We hear a special archive edition of The Marc Steiner Show from 2009; an interview with Nigerian-born award-winning author Chimamanda Ngozi Adichie, about her collection of short stories titled That Thing Around Your Neck. This collection of 12 stories focuses mainly on the experiences of Nigerian woman, many of whom have emigrated to the United States and are struggling with their identity as immigrants.
We bring you an interview with author Victor LaValle about his newest book The Changeling. Marc loved this book – and it gave him crazy dreams! If you are not familiar with LaValle’s work, read this review in the New York Times, then listen to this podcast!
We hosted a rebroadcast of a powerful show from 2016 on rape culture. Our guests defined rape culture and talked about the connections between masculinity and rape culture. With: Kalima Young, instructor at Towson University and University of Maryland College Park; and Dr. Desiree Melton, Associate Professor of Philosophy and Associate Director of the APA Site Visit Program in the School of Arts & Sciences at Notre Dame of Maryland University.
I had a fascinating conversation with Dr. Lawrence Brown, Professor of Public Health at Morgan State University and founder of BRACE: The Baltimore Redevelopment Action Coalition for Empowerment, about his scholarship on housing, lead poisoning and the racial dynamics of development.
We were joined by guest host Dr. Kimberly Moffitt, Associate Professor of American Studies at University of Maryland Baltimore County (UMBC) and co-editor of Blackberries and Redbones: Critical Articulations of Black Hair/Body Politics in Africana Communities.
She hosted a National News Roundtable focusing on the latest headlines from around the country. Our panel of guests included: Dr. Anne McCarthy, Dean of the Business School at Hamline University in Minneapolis and former Republican candidate for Comptroller of Maryland; Bill Fletcher Jr., Senior Scholar with the Institute for Policy Studies, editorial board member of BlackCommentator.com, co-author of The Indispensable Ally: Black Workers and the Formation of the Congress of Industrial Organizations, 1934-1941 and author of They’re Bankrupting Us! And 20 Other Myths about Unions; and ER Shipp, Pulitzer Prize-winning journalist and Journalist-in-Residence and Associate Professor of Journalism at Morgan State University.
We listened in to a rebroadcast of a show from last year in which we previewed a powerful documentary, Lom Nava Love. Lom Nava Love is the story of Black families in inner city Baltimore harnessing their strengths to challenge the systems and institutions that threaten to dictate their realities. With: Fanon Hill, cultural organizer, co-Founder and Executive Director of the Youth Resiliency Institute, trainer for the National Rites of Passage Institute, and writer and Director of Lom Nava Love; Navasha Daya, singer-songwriter whose voice is featured on the film’s soundtrack, and co-Founder and Director of the healing and performing arts at the Youth Resiliency Institute; Ms. Shirley Foulks, Baltimore Public Housing activist who is featured in the film; and Ms. Greta Carter-Willis, Baltimore mother who lost her son to police brutality many years ago and has been organizing with other mothers who have lost children to violence, and Founder of the Kevin L. Cooper Foundation.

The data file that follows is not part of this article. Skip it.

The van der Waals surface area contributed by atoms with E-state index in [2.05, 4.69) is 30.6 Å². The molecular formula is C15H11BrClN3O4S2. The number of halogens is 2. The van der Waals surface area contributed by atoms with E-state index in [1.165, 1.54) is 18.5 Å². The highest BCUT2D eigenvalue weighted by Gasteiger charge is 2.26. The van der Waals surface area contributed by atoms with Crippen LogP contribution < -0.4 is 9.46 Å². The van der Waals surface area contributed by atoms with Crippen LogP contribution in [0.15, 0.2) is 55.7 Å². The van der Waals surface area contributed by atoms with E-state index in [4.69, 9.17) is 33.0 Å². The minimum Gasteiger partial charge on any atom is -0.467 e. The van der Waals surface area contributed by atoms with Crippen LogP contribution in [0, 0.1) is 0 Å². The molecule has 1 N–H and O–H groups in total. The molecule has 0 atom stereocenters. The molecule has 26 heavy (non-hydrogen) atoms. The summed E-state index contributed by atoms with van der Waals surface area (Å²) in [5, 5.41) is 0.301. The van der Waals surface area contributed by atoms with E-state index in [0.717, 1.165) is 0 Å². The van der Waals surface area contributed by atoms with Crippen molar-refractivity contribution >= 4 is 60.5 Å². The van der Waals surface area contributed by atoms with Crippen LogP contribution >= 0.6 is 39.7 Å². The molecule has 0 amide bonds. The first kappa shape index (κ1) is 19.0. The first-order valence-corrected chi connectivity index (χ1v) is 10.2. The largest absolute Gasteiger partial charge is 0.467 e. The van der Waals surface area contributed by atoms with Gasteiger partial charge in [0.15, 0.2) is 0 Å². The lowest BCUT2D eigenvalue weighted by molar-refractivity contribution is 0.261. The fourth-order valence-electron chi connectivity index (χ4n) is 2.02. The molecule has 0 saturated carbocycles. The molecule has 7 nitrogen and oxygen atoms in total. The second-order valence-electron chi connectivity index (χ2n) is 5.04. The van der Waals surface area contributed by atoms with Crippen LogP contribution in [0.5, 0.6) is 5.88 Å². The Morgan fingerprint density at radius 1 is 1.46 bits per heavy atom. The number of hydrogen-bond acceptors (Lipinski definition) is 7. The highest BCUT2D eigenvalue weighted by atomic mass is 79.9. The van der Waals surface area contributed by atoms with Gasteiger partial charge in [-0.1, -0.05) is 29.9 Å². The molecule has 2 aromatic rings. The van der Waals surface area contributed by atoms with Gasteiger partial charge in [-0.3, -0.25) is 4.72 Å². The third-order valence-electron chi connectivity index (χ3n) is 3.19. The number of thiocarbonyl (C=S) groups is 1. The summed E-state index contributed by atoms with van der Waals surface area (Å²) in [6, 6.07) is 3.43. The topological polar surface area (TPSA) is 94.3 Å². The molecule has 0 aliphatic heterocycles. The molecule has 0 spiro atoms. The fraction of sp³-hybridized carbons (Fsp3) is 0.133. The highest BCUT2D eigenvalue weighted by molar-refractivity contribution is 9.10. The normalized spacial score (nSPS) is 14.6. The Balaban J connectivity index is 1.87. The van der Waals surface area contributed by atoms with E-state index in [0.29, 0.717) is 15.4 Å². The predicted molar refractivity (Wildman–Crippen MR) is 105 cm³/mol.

We hosted the newest edition of our weekly segment, Tengella’s Take with Center for Emerging Media Satirical Commentator Koli Tengella. Tengella is President of Tengella Edutainment, an instructor and creator of the Positive Social Change Performing Arts Program at Augusta Fells Savage Institute of Visual Arts High School, and he was a 2010 Open Society Institute Fellow.
We hosted a preview of what promised to be powerful performances taking place in locations across Maryland, part of the Maryland Humanities Council’s Chautauqua Living History Series, Chautauqua 2017: Voices from the Great War. With: living history interpreter, storyteller, actor, and motivational speaker Bill Grimmette, who plays W.E.B. Du Bois; and Doug Mishler, independent scholar who has taught at the University of Nevada and Western Washington University, who plays General John Pershing.
We hosted an archive episode of the Marc Steiner Show when Dr. Alan Gilbert joined us to talk about his compelling book Black Patriots and Loyalists: Fighting for Emancipation in the War for Independence. The book details the struggle of African Americans to gain freedom during the Revolutionary War. Gilbert is John Evans Professor in the Josef Korbel School of International Studies at the University of Denver.
We commemorated the 4th of July with a discussion on what American Independence Day means to different people in this country. We heared a passage from Frederick Douglass’ July 5, 1852 speech, ” What to the Slave is the 4th of July” interpreted by actor, narrator, writer, and social commentator Keith Snipes, and then Keith joined a panel discussion with: Dr. Alan Gilbert, John Evans Professor in the Josef Korbel School of International Studies at the University of Denver and author of Black Patriots and Loyalists; and A. Adar Ayira, project manager of the More in the Middle Campaign for Associated Black Charities and facilitator and analyst at Baltimore Racial Justice Action, a program of Fusion Partnerships.